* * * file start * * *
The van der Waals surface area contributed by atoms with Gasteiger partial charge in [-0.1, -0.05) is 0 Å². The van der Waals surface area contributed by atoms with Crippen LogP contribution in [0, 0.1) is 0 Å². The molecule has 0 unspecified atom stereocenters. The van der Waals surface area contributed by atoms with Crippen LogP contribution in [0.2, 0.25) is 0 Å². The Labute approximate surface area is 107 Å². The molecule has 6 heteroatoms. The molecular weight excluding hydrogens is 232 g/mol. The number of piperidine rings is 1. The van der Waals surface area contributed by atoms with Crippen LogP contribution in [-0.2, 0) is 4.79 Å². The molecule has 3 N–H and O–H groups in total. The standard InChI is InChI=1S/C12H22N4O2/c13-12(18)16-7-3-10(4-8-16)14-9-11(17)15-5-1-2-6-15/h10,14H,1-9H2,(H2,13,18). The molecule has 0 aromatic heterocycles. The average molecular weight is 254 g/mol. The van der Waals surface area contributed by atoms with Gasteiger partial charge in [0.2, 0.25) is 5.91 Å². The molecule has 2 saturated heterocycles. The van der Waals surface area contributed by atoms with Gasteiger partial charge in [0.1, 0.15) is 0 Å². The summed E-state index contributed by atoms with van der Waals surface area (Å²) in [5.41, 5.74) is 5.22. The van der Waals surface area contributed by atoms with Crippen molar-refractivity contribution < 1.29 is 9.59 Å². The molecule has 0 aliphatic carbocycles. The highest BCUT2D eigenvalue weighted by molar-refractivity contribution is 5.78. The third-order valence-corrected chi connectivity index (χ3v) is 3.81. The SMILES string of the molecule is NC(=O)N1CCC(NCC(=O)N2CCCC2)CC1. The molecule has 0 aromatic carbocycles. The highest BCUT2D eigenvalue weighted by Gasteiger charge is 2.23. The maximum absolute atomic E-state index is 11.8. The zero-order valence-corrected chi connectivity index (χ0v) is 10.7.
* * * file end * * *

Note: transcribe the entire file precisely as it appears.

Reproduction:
The van der Waals surface area contributed by atoms with Gasteiger partial charge in [-0.1, -0.05) is 0 Å². The van der Waals surface area contributed by atoms with Crippen LogP contribution in [0, 0.1) is 0 Å². The molecule has 0 unspecified atom stereocenters. The van der Waals surface area contributed by atoms with Crippen LogP contribution in [0.2, 0.25) is 0 Å². The Labute approximate surface area is 107 Å². The molecule has 6 heteroatoms. The molecular weight excluding hydrogens is 232 g/mol. The number of piperidine rings is 1. The van der Waals surface area contributed by atoms with Crippen LogP contribution in [-0.2, 0) is 4.79 Å². The molecule has 3 N–H and O–H groups in total. The standard InChI is InChI=1S/C12H22N4O2/c13-12(18)16-7-3-10(4-8-16)14-9-11(17)15-5-1-2-6-15/h10,14H,1-9H2,(H2,13,18). The molecule has 0 aromatic heterocycles. The average molecular weight is 254 g/mol. The van der Waals surface area contributed by atoms with Gasteiger partial charge in [0.2, 0.25) is 5.91 Å². The molecule has 2 saturated heterocycles. The van der Waals surface area contributed by atoms with Gasteiger partial charge in [0.1, 0.15) is 0 Å². The summed E-state index contributed by atoms with van der Waals surface area (Å²) in [5.41, 5.74) is 5.22. The van der Waals surface area contributed by atoms with Crippen molar-refractivity contribution < 1.29 is 9.59 Å². The molecule has 0 aliphatic carbocycles. The highest BCUT2D eigenvalue weighted by molar-refractivity contribution is 5.78. The third-order valence-corrected chi connectivity index (χ3v) is 3.81. The SMILES string of the molecule is NC(=O)N1CCC(NCC(=O)N2CCCC2)CC1. The molecule has 0 aromatic carbocycles. The highest BCUT2D eigenvalue weighted by Gasteiger charge is 2.23. The maximum absolute atomic E-state index is 11.8. The zero-order valence-corrected chi connectivity index (χ0v) is 10.7.